President Barack Obama met with Democratic governors late Thursday, and offered them political support for November.
“If there’s one message I want to deliver today to every Democrat and every person who’s interested in supporting Democratic policies, it’s that you got to pay attention to the states,” said Obama, whose big government, big-spending policies prompted the tea party sweep of state elections in 2010.
“We know how to win national elections, but all too often, it’s during these midterms where we end up getting ourselves into trouble, because I guess we don’t think it’s sexy enough,” said Obama, whose low approval ratings are threatening his audience’s prospects in this year’s midterm election.
“The fact of the matter is, is that that’s where so much of the action is,” he said, in an attempted compliment.
Two days after the 2010 election, Obama portrayed the 2010 sweep as a defeat for himself. “I’m not recommending for every future president that they take a shellacking like I did last night,” he said in 2010.
Thursday’s speech underlined Obama’s growing interest in state elections.
“We want to make sure that all across the country, we are supporting governors who are saying, ‘I’m going to set politics aside, I’m going to do what’s right for my constituents,’” Obama said, to tepid applause from the assembled Democratic governors, appointees and advocates.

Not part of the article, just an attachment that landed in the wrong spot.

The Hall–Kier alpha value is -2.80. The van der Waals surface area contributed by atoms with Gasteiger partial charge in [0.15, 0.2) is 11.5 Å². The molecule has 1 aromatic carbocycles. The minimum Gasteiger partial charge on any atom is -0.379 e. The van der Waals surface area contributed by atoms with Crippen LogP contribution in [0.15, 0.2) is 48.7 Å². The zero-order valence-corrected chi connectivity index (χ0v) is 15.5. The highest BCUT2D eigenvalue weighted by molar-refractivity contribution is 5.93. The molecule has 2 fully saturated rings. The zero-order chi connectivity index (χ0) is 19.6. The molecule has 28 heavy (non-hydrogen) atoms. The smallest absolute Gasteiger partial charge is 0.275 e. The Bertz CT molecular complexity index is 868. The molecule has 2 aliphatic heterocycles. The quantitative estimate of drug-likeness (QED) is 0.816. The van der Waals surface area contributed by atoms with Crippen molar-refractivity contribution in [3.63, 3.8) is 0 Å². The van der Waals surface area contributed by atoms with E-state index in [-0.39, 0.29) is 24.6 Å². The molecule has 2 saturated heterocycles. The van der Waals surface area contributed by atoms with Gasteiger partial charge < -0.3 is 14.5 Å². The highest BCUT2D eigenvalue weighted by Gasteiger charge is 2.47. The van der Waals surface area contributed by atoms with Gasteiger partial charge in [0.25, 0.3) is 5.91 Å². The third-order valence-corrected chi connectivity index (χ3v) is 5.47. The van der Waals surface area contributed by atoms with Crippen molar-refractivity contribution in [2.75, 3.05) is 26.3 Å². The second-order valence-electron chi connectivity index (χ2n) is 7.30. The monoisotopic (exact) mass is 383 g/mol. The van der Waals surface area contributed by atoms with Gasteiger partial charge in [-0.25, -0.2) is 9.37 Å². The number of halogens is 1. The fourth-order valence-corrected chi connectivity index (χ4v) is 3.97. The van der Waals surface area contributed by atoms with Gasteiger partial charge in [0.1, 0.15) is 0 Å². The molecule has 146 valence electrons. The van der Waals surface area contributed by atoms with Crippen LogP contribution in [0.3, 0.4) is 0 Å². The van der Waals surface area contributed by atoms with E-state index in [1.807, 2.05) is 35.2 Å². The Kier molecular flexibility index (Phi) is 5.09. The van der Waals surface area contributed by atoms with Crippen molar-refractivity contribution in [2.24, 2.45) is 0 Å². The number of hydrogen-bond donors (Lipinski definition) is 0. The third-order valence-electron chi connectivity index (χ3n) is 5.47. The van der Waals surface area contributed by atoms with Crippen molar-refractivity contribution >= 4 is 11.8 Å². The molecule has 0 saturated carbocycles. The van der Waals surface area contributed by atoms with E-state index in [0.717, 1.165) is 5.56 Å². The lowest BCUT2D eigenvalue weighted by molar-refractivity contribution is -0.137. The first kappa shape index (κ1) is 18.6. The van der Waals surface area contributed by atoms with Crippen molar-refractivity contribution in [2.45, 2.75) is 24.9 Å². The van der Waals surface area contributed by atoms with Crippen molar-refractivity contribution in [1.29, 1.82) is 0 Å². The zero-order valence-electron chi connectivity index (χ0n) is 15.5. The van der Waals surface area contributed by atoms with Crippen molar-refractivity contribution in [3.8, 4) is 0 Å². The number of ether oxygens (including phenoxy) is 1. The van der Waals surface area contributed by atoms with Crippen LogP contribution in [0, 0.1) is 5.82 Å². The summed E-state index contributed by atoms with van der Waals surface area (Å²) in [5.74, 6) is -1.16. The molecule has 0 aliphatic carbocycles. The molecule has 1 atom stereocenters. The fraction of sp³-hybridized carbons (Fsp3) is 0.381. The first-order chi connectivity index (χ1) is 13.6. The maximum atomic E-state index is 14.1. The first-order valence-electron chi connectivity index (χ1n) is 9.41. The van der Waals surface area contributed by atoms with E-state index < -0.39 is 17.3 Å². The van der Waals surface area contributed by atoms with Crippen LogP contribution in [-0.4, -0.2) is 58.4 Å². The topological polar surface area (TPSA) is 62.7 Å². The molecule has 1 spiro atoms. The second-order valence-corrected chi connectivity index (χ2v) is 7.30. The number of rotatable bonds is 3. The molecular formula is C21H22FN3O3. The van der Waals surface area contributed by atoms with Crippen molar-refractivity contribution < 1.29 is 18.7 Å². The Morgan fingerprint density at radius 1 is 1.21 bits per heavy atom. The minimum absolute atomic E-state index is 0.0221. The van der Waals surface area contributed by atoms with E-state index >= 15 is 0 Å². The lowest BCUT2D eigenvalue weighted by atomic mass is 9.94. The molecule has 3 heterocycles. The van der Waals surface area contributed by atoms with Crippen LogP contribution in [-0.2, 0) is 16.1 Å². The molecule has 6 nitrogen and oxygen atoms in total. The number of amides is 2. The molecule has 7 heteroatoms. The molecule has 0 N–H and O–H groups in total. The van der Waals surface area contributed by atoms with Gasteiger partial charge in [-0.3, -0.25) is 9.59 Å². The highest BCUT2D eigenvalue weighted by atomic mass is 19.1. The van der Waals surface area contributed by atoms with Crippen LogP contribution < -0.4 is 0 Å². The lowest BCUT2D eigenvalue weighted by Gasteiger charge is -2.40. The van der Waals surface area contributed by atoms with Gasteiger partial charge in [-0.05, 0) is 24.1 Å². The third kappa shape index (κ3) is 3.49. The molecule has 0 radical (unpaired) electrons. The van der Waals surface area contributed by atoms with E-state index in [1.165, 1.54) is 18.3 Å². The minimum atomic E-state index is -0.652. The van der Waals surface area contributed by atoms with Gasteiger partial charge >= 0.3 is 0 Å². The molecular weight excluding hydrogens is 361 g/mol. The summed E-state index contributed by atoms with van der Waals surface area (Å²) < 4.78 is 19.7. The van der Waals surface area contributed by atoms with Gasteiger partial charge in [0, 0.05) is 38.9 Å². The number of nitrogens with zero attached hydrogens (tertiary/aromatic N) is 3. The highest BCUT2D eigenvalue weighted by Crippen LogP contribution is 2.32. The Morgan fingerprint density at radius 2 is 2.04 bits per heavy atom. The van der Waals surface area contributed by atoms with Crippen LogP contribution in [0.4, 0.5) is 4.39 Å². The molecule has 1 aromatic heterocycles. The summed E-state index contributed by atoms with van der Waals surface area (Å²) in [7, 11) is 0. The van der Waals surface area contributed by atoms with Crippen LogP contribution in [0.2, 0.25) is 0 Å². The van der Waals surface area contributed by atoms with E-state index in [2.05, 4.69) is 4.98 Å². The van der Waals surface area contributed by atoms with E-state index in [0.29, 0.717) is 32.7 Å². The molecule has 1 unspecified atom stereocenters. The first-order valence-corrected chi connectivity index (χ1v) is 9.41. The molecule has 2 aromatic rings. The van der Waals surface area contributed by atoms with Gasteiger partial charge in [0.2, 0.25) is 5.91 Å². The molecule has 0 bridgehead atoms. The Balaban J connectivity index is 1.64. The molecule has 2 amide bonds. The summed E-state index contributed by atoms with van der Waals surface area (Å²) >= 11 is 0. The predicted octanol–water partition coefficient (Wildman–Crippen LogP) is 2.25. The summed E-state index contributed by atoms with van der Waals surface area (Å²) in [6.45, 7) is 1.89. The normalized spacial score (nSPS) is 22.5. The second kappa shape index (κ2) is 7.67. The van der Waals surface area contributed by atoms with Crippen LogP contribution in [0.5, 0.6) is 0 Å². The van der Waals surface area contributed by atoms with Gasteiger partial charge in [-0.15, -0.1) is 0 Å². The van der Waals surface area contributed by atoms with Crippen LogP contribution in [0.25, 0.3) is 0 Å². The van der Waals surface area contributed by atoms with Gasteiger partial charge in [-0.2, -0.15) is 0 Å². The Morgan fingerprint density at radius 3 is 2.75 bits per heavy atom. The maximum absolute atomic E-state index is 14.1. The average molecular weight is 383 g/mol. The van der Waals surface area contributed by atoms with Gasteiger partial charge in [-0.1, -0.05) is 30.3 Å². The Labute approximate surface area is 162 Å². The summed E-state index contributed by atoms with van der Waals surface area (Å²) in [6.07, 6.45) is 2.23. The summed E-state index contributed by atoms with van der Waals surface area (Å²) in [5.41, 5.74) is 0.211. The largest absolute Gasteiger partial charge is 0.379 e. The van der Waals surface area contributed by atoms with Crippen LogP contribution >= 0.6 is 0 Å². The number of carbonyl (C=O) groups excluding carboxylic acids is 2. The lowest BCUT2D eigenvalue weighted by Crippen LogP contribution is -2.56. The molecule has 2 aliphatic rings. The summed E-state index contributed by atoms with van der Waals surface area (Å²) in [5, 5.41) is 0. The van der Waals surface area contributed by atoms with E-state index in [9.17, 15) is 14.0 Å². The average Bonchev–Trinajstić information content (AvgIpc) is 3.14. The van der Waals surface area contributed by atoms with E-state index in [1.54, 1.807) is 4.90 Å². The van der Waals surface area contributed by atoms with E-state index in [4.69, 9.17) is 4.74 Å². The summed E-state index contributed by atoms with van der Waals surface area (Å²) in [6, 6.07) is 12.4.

“If you don’t like seeing folks in state government trying to undermine Obamacare or chip away at women’s rights and women’s health, then I urge you… write a check,” first lady Michelle Obama said at an October fundraiser in D.C.
:”That’s what we need you to do right now. We need you to write a big old check. Write the biggest check you can possibly write,” she told the donors.
Obama’s interest in state elections came after the tea party sweep in 2010.
Because of tea party enthusiasm, tally of Republican governors rose from 23 to 29, Republicans gained majorities in an additional nine state legislatures, and won majorities in four more state houses or senates.